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A Woman of the Desert

May 13, 2007

Genesis 21:8-21

I am still trying to learn how to use my computer. I learn a little something new almost every time I sit down in front of the screen and keyboard. One especially useful tool on the computer is a spell-check because I am not a good speller. This tool will fix many of your mistakes, but it also has a renegade side.

Several years ago before our celebration marking the fiftieth anniversary of the church, I mailed a letter to the entire church body. Some of you remember receiving that letter, which included a detailed menu. I stated that we were going to have fried children. Spell-check caught a spelling error, but instead of changing the spelling, it substituted the word children.

We had a similar experience this week when I was giving the title of today’s sermon, “A Mother of the Desert,” to one of the secretaries. The spell-check accepted “A Mother of the Dessert.” My mother was “a mother of the dessert” with her banana puddings, coconut cakes, and strawberry shortcakes. Our topic today is “A Mother of the Desert.”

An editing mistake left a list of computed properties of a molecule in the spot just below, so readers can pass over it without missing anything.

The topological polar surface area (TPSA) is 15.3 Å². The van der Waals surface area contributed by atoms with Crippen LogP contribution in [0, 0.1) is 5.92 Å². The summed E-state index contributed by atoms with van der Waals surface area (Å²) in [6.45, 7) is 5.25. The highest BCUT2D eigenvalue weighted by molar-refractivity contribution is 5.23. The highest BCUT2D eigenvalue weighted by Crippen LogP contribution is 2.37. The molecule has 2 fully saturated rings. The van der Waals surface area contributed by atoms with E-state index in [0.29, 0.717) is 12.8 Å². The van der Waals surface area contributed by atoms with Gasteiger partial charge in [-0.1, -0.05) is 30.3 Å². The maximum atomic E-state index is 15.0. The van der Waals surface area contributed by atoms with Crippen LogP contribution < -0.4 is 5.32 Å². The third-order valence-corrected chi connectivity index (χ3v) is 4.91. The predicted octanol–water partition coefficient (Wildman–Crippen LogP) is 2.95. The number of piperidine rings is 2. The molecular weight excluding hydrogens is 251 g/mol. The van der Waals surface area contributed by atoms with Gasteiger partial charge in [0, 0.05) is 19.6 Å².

William Ewer is credited with having written a short poem or ditty that spoke a great truth: “How odd of God to choose the Jews.” The Old Testament, which has been called the Salvation History, is the story of God’s interaction with a people He chose, the people of Israel. From the time of the sin in Eden, God continued to try to set things straight, bring reconciliation, with people He loved very much. Sometimes this required drastic measures. For example, He sent a deluge to wipe out sin on earth, sparing Noah and his family. He saved the people of Israel from famine through Joseph who had been sold into slavery in Egypt. Joseph was like cream though; he always rose to the top and essentially became the secretary of agriculture. God provided for the people of Egypt; but when the famine struck, people from all over the world came to find food, including the people of Israel. It was there in Egypt that they became slaves. In the Exodus, God freed them from their bondage. He led them to the conquest of Canaan through the time of the monarchy and then back into bondage in that experience we know as the Babylonian Exile. Once again, they were liberated. Through it all, God declares that these people, the people of Israel, are special to Him. Consider Deuteronomy 14:2: “…for you are a people holy to the Lord your God. Out of all the peoples on the face of the earth, the Lord has chosen you to be his treasured possession.” Deuteronomy 7:6 reiterates this idea, “The Lord your God has chosen you out of all the peoples on the face of the earth to be his people, his treasured possession.” We get the idea that God definitely has a favorite, the people of Israel.